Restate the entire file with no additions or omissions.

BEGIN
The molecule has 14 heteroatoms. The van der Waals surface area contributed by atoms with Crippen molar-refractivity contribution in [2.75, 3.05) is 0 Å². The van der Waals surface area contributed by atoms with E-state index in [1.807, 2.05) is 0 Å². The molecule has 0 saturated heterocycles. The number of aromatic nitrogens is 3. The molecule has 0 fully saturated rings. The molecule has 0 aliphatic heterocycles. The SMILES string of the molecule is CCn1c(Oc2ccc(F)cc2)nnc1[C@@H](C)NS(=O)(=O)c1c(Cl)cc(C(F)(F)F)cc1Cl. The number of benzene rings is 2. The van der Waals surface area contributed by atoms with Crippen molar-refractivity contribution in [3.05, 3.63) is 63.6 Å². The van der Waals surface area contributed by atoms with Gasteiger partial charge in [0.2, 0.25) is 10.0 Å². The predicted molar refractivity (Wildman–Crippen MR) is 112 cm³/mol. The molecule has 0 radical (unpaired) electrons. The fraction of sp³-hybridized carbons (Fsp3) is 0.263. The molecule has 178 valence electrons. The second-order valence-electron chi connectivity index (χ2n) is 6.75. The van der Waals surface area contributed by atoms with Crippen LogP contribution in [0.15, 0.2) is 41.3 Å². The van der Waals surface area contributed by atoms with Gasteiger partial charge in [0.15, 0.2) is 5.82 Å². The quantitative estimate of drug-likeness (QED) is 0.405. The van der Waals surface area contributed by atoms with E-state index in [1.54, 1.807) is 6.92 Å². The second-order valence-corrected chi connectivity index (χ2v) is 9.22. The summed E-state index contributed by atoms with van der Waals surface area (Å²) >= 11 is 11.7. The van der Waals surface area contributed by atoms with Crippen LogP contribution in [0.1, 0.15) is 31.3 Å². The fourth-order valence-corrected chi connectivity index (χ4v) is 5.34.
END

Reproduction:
The molecule has 14 heteroatoms. The van der Waals surface area contributed by atoms with Crippen molar-refractivity contribution in [2.75, 3.05) is 0 Å². The van der Waals surface area contributed by atoms with E-state index in [1.807, 2.05) is 0 Å². The molecule has 0 saturated heterocycles. The number of aromatic nitrogens is 3. The molecule has 0 fully saturated rings. The molecule has 0 aliphatic heterocycles. The SMILES string of the molecule is CCn1c(Oc2ccc(F)cc2)nnc1[C@@H](C)NS(=O)(=O)c1c(Cl)cc(C(F)(F)F)cc1Cl. The number of benzene rings is 2. The van der Waals surface area contributed by atoms with Crippen molar-refractivity contribution in [3.05, 3.63) is 63.6 Å². The van der Waals surface area contributed by atoms with Gasteiger partial charge in [0.2, 0.25) is 10.0 Å². The predicted molar refractivity (Wildman–Crippen MR) is 112 cm³/mol. The molecule has 0 radical (unpaired) electrons. The fraction of sp³-hybridized carbons (Fsp3) is 0.263. The molecule has 178 valence electrons. The second-order valence-electron chi connectivity index (χ2n) is 6.75. The van der Waals surface area contributed by atoms with Crippen LogP contribution in [0.15, 0.2) is 41.3 Å². The van der Waals surface area contributed by atoms with Gasteiger partial charge in [0.15, 0.2) is 5.82 Å². The quantitative estimate of drug-likeness (QED) is 0.405. The van der Waals surface area contributed by atoms with E-state index in [1.54, 1.807) is 6.92 Å². The second-order valence-corrected chi connectivity index (χ2v) is 9.22. The summed E-state index contributed by atoms with van der Waals surface area (Å²) >= 11 is 11.7. The van der Waals surface area contributed by atoms with Crippen LogP contribution in [0.1, 0.15) is 31.3 Å². The fourth-order valence-corrected chi connectivity index (χ4v) is 5.34.